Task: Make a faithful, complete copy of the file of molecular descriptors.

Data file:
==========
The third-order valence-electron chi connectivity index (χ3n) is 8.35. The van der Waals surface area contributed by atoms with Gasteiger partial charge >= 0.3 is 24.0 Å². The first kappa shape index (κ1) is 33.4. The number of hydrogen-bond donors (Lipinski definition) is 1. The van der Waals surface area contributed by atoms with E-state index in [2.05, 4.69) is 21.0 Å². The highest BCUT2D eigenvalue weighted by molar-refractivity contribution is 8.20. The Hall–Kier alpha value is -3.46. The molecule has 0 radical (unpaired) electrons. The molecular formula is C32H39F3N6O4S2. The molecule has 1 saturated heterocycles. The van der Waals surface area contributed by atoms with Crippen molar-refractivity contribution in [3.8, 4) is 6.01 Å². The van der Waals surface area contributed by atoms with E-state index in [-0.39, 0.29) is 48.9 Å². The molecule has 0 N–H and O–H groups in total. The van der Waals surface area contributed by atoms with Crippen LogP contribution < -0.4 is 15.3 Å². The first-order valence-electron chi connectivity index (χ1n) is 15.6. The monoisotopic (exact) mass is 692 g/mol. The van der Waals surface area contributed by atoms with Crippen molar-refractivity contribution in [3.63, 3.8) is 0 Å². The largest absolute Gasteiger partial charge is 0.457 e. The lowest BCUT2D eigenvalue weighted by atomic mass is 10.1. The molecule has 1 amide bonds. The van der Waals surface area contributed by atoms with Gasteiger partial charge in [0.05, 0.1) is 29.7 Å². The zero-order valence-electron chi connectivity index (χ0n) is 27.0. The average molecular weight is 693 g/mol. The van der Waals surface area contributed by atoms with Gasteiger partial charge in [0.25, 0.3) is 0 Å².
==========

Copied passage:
The third-order valence-electron chi connectivity index (χ3n) is 8.35. The van der Waals surface area contributed by atoms with Gasteiger partial charge >= 0.3 is 24.0 Å². The first kappa shape index (κ1) is 33.4. The number of hydrogen-bond donors (Lipinski definition) is 1. The van der Waals surface area contributed by atoms with E-state index in [2.05, 4.69) is 21.0 Å². The highest BCUT2D eigenvalue weighted by molar-refractivity contribution is 8.20. The Hall–Kier alpha value is -3.46. The molecule has 0 radical (unpaired) electrons. The molecular formula is C32H39F3N6O4S2. The molecule has 1 saturated heterocycles. The van der Waals surface area contributed by atoms with Crippen molar-refractivity contribution in [3.8, 4) is 6.01 Å². The van der Waals surface area contributed by atoms with E-state index in [-0.39, 0.29) is 48.9 Å². The molecule has 0 N–H and O–H groups in total. The van der Waals surface area contributed by atoms with Crippen LogP contribution < -0.4 is 15.3 Å². The first-order valence-electron chi connectivity index (χ1n) is 15.6. The monoisotopic (exact) mass is 692 g/mol. The van der Waals surface area contributed by atoms with Crippen molar-refractivity contribution in [3.63, 3.8) is 0 Å². The largest absolute Gasteiger partial charge is 0.457 e. The lowest BCUT2D eigenvalue weighted by atomic mass is 10.1. The molecule has 1 amide bonds. The van der Waals surface area contributed by atoms with Gasteiger partial charge in [0.05, 0.1) is 29.7 Å². The zero-order valence-electron chi connectivity index (χ0n) is 27.0. The average molecular weight is 693 g/mol. The van der Waals surface area contributed by atoms with Gasteiger partial charge in [0.25, 0.3) is 0 Å².